“The Biden administration won’t allow Petro’s breathless rhetoric to get in the way of long-standing counter-drug cooperation,” said John Feeley, a former U.S. ambassador to Panama and executive director of the Center for Media Integrity of the Americas, a project of the Organization of American States.
Petro’s approach is certain to differ from the drug strategy of his right-wing predecessor, Iván Duque, who pursued aggressive eradication of coca fields and even pushed, without success, for renewed aerial fumigation — a step that the Trump administration wanted Colombia to take. Colombia suspended aerial fumigation with the herbicide glyphosate in 2015 because of health and environmental concerns.
Petro says he welcomes U.S. assistance in bolstering intelligence and blocking maritime smuggling routes and will not shut down extraditions of traffickers and others to the United States. But he has ruled out aerial spraying of coca fields and will focus on continuing hand eradication efforts on large-scale “industrial” producers, not subsistence growers.
“Low-income people in far-removed, excluded areas are forced to grow illegal crops and are put at the service of drug trafficking,” Petro said during his meeting this month with Blinken.
The 2016 peace deal between the Colombian government and the guerrillas known as the FARC, or Revolutionary Armed Forces of Colombia, called for rural development to ameliorate the poverty driving so many Colombians to turn to coca cultivation. A key plank of the peace accord was to do away with the illicit drug economy that has driven violence and insecurity in Colombia for more than half a century.
The farmers, vowed Petro, will no longer be viewed as “criminals.”
The government plans to ramp up efforts to encourage producers to shift to alternative crops. Tens of thousands of families signed up for crop substitution following the 2016 peace plan, and many voluntarily destroyed or abandoned their coca shrubs. But public investments faltered amid budget problems and a lack of commitment. Many farmers dropped out and renewed planting, especially in remote zones where the government is largely absent.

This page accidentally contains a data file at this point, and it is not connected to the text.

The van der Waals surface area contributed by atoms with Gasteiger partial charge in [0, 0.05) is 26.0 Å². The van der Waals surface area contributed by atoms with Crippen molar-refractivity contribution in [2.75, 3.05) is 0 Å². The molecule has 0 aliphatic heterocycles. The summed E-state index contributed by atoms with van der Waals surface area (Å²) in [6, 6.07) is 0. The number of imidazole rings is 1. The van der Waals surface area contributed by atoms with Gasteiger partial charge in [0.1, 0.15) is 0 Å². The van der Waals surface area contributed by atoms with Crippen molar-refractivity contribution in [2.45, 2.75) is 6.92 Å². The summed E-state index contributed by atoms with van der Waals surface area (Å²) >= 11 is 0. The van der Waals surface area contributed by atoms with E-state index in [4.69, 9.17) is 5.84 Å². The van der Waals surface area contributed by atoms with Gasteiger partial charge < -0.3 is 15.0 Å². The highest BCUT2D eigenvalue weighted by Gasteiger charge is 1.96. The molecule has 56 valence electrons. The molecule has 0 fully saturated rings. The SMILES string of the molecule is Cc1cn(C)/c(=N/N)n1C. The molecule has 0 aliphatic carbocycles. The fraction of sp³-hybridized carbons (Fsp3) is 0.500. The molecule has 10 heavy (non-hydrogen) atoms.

A government void is evident here in the tropical Guaviare region in south-central Colombia, straddling the country’s eastern plains and jungles on the flanks of the Amazon.
A rubber boom here in the early 20th century petered out but later gave way to a coca boom in the 1980s. Deforestation, from cattle ranching and cultivation of coca leaves and other products, is widespread. For decades, FARC guerrillas occupied much of the countryside and ran the cocaine trade. Dissident guerrilla bands maintain a presence and still depend on the illicit sales.
Although crop substitution has had some success in Colombia, experts say, it is an especially difficult transition for farmers in far-flung, scantily populated areas like Guaviare. Transport of crops to markets is problematic; prospective customers for non-coca products are relatively few.
Unlike in Peru and Bolivia — two Andean nations where some cultivation of coca leaf for chewing, tea and other uses is permitted — there is relatively little legal cultivation of the leaf in Colombia. The vast majority of coca acreage in Colombia is dedicated to illegal cocaine production.
Residents of Guaviare and many other coca-growing regions say it is simply impossible to match the economy of coca — a fast-growing bush with multiple annual harvests and guaranteed buyers. Once the leaves are converted into the paste used to make cocaine, shipping can be handled in small vehicles rather than large trucks.
“It’s very hard to replace coca,” said Jhon Edilson Castañeda, president of a farming association in Guaviare. “And, here, in particular, there is no state presence willing to make the necessary investment.”
Many are anxiously waiting to see what the country’s new leadership will offer. There is widespread skepticism, however, that enough aid will be forthcoming to supplant king coca in Guaviare and many places like it throughout Colombia.
“The government better give us something really good, because the reality is that the people here are tired of waiting,” said Henry Astros, 44, a father of two who said he abandoned coca production on his parcel a few hours’ drive outside of San Jose del Guaviare, the regional capital, following the 2016 peace accords.
Astros took up growing oranges, lemons and other crops. “But here there is no way to get our products out, besides coca,” he explained, noting how the rugged dirt roads become quagmires in heavy rains.
Like others, Astros hedged his bets. He has maintained coca saplings to aid in potential replanting. Coca bushes still grow wild on one of his old plots — a site that he said can easily be cultivated anew.
“Our goal is not to have to grow anything illegal,” Astros said. “We don’t want to bring harm to the people who consume this. We do it only to sustain our families. I left cultivating [coca] hoping never to have to go back. But at this point, we have little choice. We will wait to see what Petro does.”
Special correspondent Jenny Carolina González in San Jose del Guaviare contributed to this report.
This story originally appeared in Los Angeles Times.